SMEPH may be used as a way of describing and modeling intelligent systems, and it may also be used as a way of designing intelligent systems. The Novamente AI Engine is one example of an AI design that is directly based on the SMEPH approach: it explicitly uses a probabilistic hypergraph as a knowledge representation, and then uses evolutionary programming and probabilistic heuristics to enable the modification of this hypergraph, over time, in the pursuit of system goals.

What is Novamente?

The Novamente AGI System is a software system based on the SMEPH conceptual approach, and other specially designed software architectures, knowledge representations and algorithmic ideas. Novamente is designed to be a pure learning machine, with the capability to learn how to perceive, recognize, act and interact based on experience, and ultimately to learn to modify itself beyond its creators’ wildest dreams. Novamente’s design philosophy stresses cognitive sophistication and conceptual correctness over immediate behavioral and programmatic benefit.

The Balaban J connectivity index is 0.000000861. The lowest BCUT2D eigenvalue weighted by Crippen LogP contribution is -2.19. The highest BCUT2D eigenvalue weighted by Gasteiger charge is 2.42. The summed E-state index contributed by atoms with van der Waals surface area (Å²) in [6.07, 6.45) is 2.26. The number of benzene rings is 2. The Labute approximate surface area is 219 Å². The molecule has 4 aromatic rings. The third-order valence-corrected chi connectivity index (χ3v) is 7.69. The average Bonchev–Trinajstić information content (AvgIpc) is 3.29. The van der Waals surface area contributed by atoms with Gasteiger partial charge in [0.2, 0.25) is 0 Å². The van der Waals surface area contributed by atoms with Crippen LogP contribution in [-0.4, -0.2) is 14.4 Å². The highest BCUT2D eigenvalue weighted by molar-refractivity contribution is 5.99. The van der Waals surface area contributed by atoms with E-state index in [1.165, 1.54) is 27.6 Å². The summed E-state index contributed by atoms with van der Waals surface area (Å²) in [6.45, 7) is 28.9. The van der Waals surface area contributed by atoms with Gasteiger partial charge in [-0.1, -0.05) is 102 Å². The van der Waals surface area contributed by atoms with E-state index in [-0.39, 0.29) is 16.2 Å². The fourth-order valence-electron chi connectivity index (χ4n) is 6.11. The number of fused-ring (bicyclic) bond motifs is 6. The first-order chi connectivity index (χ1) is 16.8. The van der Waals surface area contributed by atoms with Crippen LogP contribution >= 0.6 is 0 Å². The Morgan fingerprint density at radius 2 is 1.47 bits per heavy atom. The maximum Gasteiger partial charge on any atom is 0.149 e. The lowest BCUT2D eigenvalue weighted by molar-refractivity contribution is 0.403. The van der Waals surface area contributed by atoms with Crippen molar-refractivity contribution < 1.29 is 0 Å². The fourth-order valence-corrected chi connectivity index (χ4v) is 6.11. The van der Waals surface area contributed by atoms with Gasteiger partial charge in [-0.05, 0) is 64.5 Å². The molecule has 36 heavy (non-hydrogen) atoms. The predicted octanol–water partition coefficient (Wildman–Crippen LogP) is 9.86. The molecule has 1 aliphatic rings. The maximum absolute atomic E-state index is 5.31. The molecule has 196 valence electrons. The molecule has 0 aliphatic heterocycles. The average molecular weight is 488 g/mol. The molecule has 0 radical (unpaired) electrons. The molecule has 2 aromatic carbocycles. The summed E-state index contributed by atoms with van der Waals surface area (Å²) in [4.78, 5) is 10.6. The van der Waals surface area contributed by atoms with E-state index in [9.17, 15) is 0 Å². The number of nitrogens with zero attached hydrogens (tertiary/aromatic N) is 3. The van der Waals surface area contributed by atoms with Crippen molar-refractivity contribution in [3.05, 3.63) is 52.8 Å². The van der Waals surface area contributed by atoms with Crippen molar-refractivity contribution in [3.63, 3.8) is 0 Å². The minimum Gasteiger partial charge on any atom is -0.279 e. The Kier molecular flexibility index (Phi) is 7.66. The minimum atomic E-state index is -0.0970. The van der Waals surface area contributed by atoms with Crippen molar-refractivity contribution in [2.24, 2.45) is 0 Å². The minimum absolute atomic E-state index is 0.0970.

The primary technical goal of the Novamente design is to enable sophisticated dynamical interactions between elementary learning and memory components, thus empowering the emergence of complex higher-level patterns of thought within a relatively simple substrate. Novamente’s design is based on sophisticated cognitive models and is near concept-complete. Novamente is not a simulation of the human brain or mind, but takes into account the primary aspects of mental structure and dynamics as understood by modern neuroscience and cognitive science. Novamente design departs from its inspiration in human cognition by taking advantage of the strengths of its digital-computer implementation, in ways that allow it to compensate for the lack of massive parallelism present in the human brain. Unlike most AI systems, the Novamente design unifies procedural and declarative knowledge, and emphasizes a dynamic ontology.